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  33. Hi all! I am very excited to be a part of this group! I teach 3rd grade at Van Rensselaer Elementary and am also the technology coach.
    I agree with so many of you that time is a huge obstacle. There are so many creative and engaging projects that I have hopes for, but it seems that not enough time in the day or even the week can cause me to "give up" on fully finishing projects. Fortunately, I have been able to do Genius Hour projects each semester with my students and have seen great success! However, this has only been doable during our enrichment time. I'd love to be able to do these types of passion projects with all students and not just our "higher" students.
    I agree with Tammi that my goal is to make creativity the norm in my classroom and curriculum.

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  34. Hi! My name is Amanda Harker. I teach K-5 music at Meadowlawn Elementary (Twin Lakes School Corp.)
    For me time is probably my biggest problem with being more creative. Since I teach music, I feel like my students are creative a great deal of the time. We are always writing and playing music to some capacity. I do feel like some of my projects could be more in depth, but feel like time keeps us from going farther & digging deeper. I look forward to reading the book and getting inspired to go the extra mile.

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  35. Hi! My name is Kristie Ivanyo and I teach third grade at Morgan Township Elementary School in Valparaiso.
    I understand the need for creativity in the classroom. However, I think the biggest obstacle for me is time. I feel like we have so much to cover each day and there's hardly enough time! I would love to be able to squeeze in more creative projects on a regular basis. I am looking forward to learning ways to do this in my classroom!

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    1. I absolutely agree with you! I took over a 3rd grade maternity leave position last January-April and it was extremely difficult to enforce creativity with so little time. We are required to teach each subject area for a minimum number of minutes a day. Preparing for the I-READ and ISTEP exams also makes it difficult. However, I strongly believe in incorporating subject areas together. For example, I always began a new science unit by reading a book to students and then discussing the book afterwards. I also enjoyed incorporating art into lessons. It is also a great idea, and a lot of fun, to give students a choice board and allowing them to choose one project to complete as a summative assessment.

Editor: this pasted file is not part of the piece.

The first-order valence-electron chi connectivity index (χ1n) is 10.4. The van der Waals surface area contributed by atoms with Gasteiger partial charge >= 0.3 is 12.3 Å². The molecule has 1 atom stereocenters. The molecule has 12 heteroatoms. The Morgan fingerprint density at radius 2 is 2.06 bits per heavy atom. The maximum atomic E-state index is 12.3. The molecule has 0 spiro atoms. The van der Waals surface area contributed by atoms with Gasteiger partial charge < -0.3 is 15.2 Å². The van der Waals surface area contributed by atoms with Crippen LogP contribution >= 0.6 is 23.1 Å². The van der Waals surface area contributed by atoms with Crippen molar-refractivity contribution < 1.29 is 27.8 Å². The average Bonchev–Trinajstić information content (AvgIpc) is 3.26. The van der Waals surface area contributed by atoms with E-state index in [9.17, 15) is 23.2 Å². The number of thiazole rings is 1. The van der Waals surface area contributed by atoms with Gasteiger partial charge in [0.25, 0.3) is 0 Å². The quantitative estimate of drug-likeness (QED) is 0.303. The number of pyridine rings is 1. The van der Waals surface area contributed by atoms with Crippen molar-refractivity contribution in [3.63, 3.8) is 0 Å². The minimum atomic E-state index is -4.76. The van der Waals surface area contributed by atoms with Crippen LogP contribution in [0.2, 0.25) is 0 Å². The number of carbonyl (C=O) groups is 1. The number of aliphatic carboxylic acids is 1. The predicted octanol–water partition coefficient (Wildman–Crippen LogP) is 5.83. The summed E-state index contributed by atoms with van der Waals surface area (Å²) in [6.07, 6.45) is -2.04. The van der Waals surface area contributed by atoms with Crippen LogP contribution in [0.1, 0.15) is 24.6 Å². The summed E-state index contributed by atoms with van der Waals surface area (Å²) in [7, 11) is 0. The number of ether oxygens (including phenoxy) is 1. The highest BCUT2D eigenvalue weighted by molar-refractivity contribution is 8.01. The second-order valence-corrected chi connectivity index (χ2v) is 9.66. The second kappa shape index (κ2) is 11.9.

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  36. Hello! My name is Shelby Rearick. I currently teach Kindergarten at Virgil I. Bailey Elementary in Lake Station, IN.
    There are so many opportunities for me to be creative while teaching Kindergarten. I enjoy incorporating art into lessons and using centers as a way to promote creativity in my students. For example, my students write their sight words using shaving cream, rainbow write words, etc. However, I also have a hard time being creative in every lesson throughout the day. My biggest struggle is finding a balance between work and home. I want to give my all to my students, but I also need to give my all to my family and daughter at home. It's hard to find time to plan creative lessons and activities throughout the day when there I am provided with little to no planning time during my work day. I hope that after reading this book and collaborating with other educators on this blog, I can find more innovative ways to encourage and promote creativity in my classroom.

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  37. Hello to all. I teach mathematics at Riley High School in South Bend. My problem with being creative in the classroom is my fear that I am not that creative and the second part of it is that the students ma not be willing to engage in the work. Many times I feel that they just want a grade without much effort from them. Also, many of my students are not inclined to try to figure out the math. They would have to be willing to commit to time and effort in projects. I would like to make things more interesting for them, but all of the effort cannot come from just me. I do believe that projects would help many realize the importance of math in the world.